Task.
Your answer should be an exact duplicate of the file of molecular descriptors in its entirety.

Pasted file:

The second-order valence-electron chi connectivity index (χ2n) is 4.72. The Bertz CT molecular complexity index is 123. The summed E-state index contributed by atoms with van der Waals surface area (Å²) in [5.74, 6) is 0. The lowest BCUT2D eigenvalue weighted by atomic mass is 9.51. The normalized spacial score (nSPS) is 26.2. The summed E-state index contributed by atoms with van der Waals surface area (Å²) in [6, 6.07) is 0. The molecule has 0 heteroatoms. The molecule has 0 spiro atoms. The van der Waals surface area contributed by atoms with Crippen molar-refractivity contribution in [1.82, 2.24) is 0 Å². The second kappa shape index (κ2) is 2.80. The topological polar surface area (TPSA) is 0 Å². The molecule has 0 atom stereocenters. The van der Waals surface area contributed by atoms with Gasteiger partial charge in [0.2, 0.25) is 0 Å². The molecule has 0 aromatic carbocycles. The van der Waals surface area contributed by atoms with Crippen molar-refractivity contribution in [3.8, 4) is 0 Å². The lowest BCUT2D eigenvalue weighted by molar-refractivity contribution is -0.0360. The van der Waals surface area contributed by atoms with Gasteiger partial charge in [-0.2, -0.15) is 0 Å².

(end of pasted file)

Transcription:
The second-order valence-electron chi connectivity index (χ2n) is 4.72. The Bertz CT molecular complexity index is 123. The summed E-state index contributed by atoms with van der Waals surface area (Å²) in [5.74, 6) is 0. The lowest BCUT2D eigenvalue weighted by atomic mass is 9.51. The normalized spacial score (nSPS) is 26.2. The summed E-state index contributed by atoms with van der Waals surface area (Å²) in [6, 6.07) is 0. The molecule has 0 heteroatoms. The molecule has 0 spiro atoms. The van der Waals surface area contributed by atoms with Crippen molar-refractivity contribution in [1.82, 2.24) is 0 Å². The second kappa shape index (κ2) is 2.80. The topological polar surface area (TPSA) is 0 Å². The molecule has 0 atom stereocenters. The van der Waals surface area contributed by atoms with Gasteiger partial charge in [0.2, 0.25) is 0 Å². The molecule has 0 aromatic carbocycles. The van der Waals surface area contributed by atoms with Crippen molar-refractivity contribution in [3.8, 4) is 0 Å². The lowest BCUT2D eigenvalue weighted by molar-refractivity contribution is -0.0360. The van der Waals surface area contributed by atoms with Gasteiger partial charge in [-0.2, -0.15) is 0 Å².